Leave it to the bleakest of movies to be about Faith. The meaning and purpose of Faith in a higher power to deliver one from suffering comes up often in director Joe Carnahan’s absorbing wilderness thriller The Grey as its beleaguered plane-crash survivors must fend off a pack of arctic wolves hell-bent on picking off them off one by one. Principally, Faith is on the mind of Ottway (Liam Neeson), a marksman hired by an oil rigging outfit in the snowbound wilderness and a loner patterned after the classic noir mold — that is, self-reliant and goaded on through life by his own private agenda.
Ottway is haunted by thoughts of a woman he still loves and with whom he has no hope of reuniting. He wanders his territory, rifle in hand, protecting the oil riggers from predator wolves who’ve encroached onto the company’s land. But after the plane ferrying Ottway and his fellow ragtag crew of bedraggled oil workers crashes on a desolate plain, it’s the humans who now find themselves the trespassers in the wolves’ domain. With no help forthcoming, the survivors must trudge the indefinite distance from the crash site to civilization, across forbidding, wind-blasted expanse and wilderness forest, all the while falling prey to wolves with a newfound taste for human flesh.
Ottway assumes the role of the group’s leader. He’s no more familiar with the terrain than the others, but he is the closest the men have to a wilderness expert. That’s not to say there isn’t dissent in the ranks: The ex-con Diaz (Frank Grillo) mocks Ottway’s attempts to find safety and even the very idea that the group has any chance of making it out of their predicament alive. A little of Diaz goes a long way though — Carnahan and co-writer Ian Mackenzie Jeffers (on whose short story The Grey is based) err in packing in too much of Diaz’s generally cliched shows of grandstanding at the expense of developing a more nuanced chemistry among the men. As a result, the men — among them the sensitive Hendricks (Dallas Roberts), the companionable Talget (Dermot Mulroney), the gentle giant and token minority Burke (Nonso Anozie) and the young punk Flannery (Joe Anderson) — are little more than pieces in the screenplay’s easy-to-fit puzzle box of character dynamics. In various tense conversations and campfire monologues, they reveal just enough to humanize themselves before each meets his grisly end in the next man vs. wolf standoff. Here is where The Grey cannot measure up to superior survivalist adventures like Flight of the Phoenix, The Great Escape, The Wages of Fear, Le Trou and so forth; the latter films benefitted from finely tuned and differentiated supporting characters, each one adding color and depth to the ensemble, making our investment in their go-for-broke scenarios that much deeper.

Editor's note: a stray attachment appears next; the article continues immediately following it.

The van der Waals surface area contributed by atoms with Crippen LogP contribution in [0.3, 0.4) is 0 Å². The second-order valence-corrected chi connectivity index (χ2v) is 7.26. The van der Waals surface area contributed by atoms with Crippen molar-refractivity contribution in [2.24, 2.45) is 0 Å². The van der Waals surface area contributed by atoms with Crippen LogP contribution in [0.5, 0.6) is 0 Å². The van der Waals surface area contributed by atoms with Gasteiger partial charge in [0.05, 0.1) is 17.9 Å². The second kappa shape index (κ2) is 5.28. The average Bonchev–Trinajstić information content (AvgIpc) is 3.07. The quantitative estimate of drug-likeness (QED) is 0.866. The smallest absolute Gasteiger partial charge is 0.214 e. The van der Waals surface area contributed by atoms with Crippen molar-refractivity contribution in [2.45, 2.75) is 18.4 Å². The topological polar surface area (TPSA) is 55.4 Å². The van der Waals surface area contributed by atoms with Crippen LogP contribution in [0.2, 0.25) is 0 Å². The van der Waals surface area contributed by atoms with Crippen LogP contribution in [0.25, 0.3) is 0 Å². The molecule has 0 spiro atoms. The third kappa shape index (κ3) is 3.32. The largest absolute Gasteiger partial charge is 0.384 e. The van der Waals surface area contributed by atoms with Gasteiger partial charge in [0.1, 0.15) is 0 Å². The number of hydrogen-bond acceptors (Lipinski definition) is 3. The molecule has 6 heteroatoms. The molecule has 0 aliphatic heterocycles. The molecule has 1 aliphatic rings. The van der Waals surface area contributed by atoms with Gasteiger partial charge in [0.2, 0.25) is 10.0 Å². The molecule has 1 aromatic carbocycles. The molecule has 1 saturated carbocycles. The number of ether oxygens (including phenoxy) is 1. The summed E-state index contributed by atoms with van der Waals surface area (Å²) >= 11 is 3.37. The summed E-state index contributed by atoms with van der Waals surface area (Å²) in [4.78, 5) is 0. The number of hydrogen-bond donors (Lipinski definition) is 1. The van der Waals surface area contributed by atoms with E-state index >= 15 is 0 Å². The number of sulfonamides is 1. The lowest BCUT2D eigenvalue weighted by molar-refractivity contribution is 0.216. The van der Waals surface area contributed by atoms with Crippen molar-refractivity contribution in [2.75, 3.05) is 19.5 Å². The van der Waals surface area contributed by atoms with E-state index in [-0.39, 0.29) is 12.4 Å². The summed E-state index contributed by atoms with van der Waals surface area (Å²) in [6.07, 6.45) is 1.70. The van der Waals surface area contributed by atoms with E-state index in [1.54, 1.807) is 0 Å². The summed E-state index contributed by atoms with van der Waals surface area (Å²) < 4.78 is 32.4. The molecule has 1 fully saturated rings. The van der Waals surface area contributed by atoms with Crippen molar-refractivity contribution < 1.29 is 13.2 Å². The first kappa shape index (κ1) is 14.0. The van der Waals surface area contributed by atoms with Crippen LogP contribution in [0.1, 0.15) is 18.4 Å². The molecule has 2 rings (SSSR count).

The Grey is a lesser achievement and might have been standard-issue B-movie fare were it not for Liam Neeson, who’s towering presence and gravitas turn the movie into a worthy study of heartbreak, courage and mortality. As resourceful and commanding as Ottway is, he is also a broken, desperate man with the barest wisp of regard for God. And, in one of the movie’s most nakedly honest and wrenching scenes — he rails at the heavens, daring God to intervene in his plight. Most startling in this scene isn’t Neeson’s acting chops — they’re considerable — but Carnahan’s choice to insert a reverse shot of a blank, impassive sky. He could have shot this moment entirely as a close-up on Ottoway, a statement of his encroaching madness, but he stages it as a two-character exchange, albeit with a second character remaining mute, a mystery. The result is a powerful, intimate spiritual plea, something we rarely see in this — or any — Hollywood genre nowadays.
Indeed, The Grey is a rarity in important ways. For one, this is a decidedly bleak film, damn bleak — one that goes against the grain of the dominant Hollywood instinct for last-minute rescues, miracles and uplift. It’s not nihilistic exactly, but it’s not feel-good either. The film maintains a brave existential detachment in tone, a kind of Camus-esque acceptance of the brutality of fate as demonstrated in one scene in which the camera simply holds on a character over a single take, one that lasts for what feels like an eternity, as he resigns himself to death.
From what I just said, The Grey might seem like too much of a downer. But it has ample rewards too. Aside from Neeson’s top-caliber performance (one that’s on par with or surpasses the best performances in any given year), the movie’s got several excellent set pieces, from the solidly terrifying plane crash (though, eliciting terror from turbulence is among the suspense genre’s more delightfully simple tricks) to the series of deadly ambushes by the wolves and one white-knuckle, high-altitude scene of characters clambering across a gorge on a tenuous rope. And, while silver linings are in short supply here, what The Grey ultimately offers is something far richer — it offers a chance to become involved with one man’s search for inner strength. How rewarding you find that will depend perhaps on your own search for the same.
Directed by: Joe Carnahan
Written by: Joe Carnahan, Ian Mackenzie Jeffers
Cast: Liam Neeson, Dallas Roberts, Dermot Mulroney, Frank Grillo, Joe Anderson, Anne Openshaw, Ben Bray, Nonso Anozie